Hands-on Preview – Tandem: A Tale of Shadows

Sometimes, the games you have no idea about end up becoming some of your most anticipated titles of the year. Tandem: A Tale of Shadows is such an example. I knew literally nothing of it before being offered a key for preview purposes. I knew nothing about the developer, Monochrome Paris, nor its publisher, Hatinh Interactive. The trailer was a bit vague, showing a bit of its gameplay, a lot of its story, but I had to tackle it on my own to see if I would like it or not. Behind its “Alice in Wonderland meets Tim Burton” facade, Tandem: A Tale of Shadows ended up showcasing that it’s basically a Nintendo puzzle-platformer at heart, which is never a bad thing.

Tandem Emma

I firmly believe a picture is worth a thousand words. Here’s Tandem’s gameplay via Emma’s top-down perspective…

In Tandem, you play as two characters at once. Emma is a human girl, whose gameplay revolves around exploring a level via a top-down perspective. She can open doors with keys and explore her surroundings with a lamp. You can also control a sentient teddy bear called Fenton, whose gameplay is based around 2D platforming. Together, they embark on a quest to rescue a missing kid called Thomas. I have to say, the storytelling didn’t captivate me very much. The fact these cutscenes stuttered like crazy on my PC didn’t help either. What really made me enjoy the game, however, was its innovative design, both in terms of controls and levels.

Tandem Fenton

… and here is the exact area when playing as Fenton. Notice how the platforms are created by using shadow tricks on Emma’s dimension.

You see, you control Emma and Fenton on the same level, basically at the same time. The 2D platforms Fenton jumps on are either created via a neat perspective trick, or by using Emma’s lamp. She can position herself in order to create shadows throughout a level, resulting in platforms that can be walked on by Fenton on his magical perspective. This is Tandem‘s main gameplay loop: keep hopping between 2D and top-down perspectives, using each character’s abilities in order to open each other’s doors, create platforms, and reach the end of the level, which is shaped like a collectible crystal. Why a crystal? I have no idea why, but hey, it works.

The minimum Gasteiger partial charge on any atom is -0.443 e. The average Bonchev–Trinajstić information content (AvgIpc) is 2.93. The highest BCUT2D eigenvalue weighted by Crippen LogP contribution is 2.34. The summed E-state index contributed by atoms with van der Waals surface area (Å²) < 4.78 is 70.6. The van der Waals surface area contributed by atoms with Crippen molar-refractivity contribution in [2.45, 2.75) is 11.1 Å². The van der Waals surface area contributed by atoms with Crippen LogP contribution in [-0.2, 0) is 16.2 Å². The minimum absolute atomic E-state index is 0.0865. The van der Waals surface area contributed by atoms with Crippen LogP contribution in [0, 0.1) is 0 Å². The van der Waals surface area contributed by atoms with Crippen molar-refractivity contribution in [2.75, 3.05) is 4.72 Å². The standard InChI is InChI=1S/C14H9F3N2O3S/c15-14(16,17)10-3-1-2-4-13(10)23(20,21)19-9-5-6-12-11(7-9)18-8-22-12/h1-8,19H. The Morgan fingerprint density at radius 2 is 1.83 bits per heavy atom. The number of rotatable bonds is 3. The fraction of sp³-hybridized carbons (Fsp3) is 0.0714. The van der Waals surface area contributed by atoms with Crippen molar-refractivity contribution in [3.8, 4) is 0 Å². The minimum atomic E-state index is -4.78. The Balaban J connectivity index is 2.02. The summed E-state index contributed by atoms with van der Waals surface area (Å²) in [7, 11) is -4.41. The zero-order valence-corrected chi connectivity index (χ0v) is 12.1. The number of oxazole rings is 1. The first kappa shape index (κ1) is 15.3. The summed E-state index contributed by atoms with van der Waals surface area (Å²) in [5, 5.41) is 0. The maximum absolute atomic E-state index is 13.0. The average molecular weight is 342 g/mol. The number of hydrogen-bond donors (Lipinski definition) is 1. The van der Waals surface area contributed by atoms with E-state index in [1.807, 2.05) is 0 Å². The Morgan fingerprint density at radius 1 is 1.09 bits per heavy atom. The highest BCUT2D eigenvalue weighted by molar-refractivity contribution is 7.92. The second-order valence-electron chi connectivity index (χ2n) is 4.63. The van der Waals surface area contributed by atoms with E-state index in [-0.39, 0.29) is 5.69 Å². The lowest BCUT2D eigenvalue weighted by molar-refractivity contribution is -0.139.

What I loved about the game’s level design and progression is that it felt like I was playing a Nintendo puzzle platformer, like the Yoshi series of games. The difficulty level is not exactly very challenging, at least in the levels included in this demo, but each stage included a new gimmick or made its puzzles just a little bit harder to create a natural and welcoming progression system. By no means did Tandem feel like a challenging ordeal to me, but that didn’t matter at all. I doubt that was the developers’ intention. Furthermore, the game looks pretty gorgeous, with great usage of lighting, and a Danny Elfman-esque soundtrack.

Visuals

Tandem features creepy, but oddly welcoming graphics.

Don’t miss out on this one. Tandem might not have an interesting story, but I wasn’t expecting to like its core gameplay loop as much as I did. It’s a brand new take on gravity, exploration, and your own sense of perspective, resulting in a neat control scheme and some excellent level design. The fact it features a Tim Burton-esque, “family friendly goth” aesthetic is just the icing on top of the cake.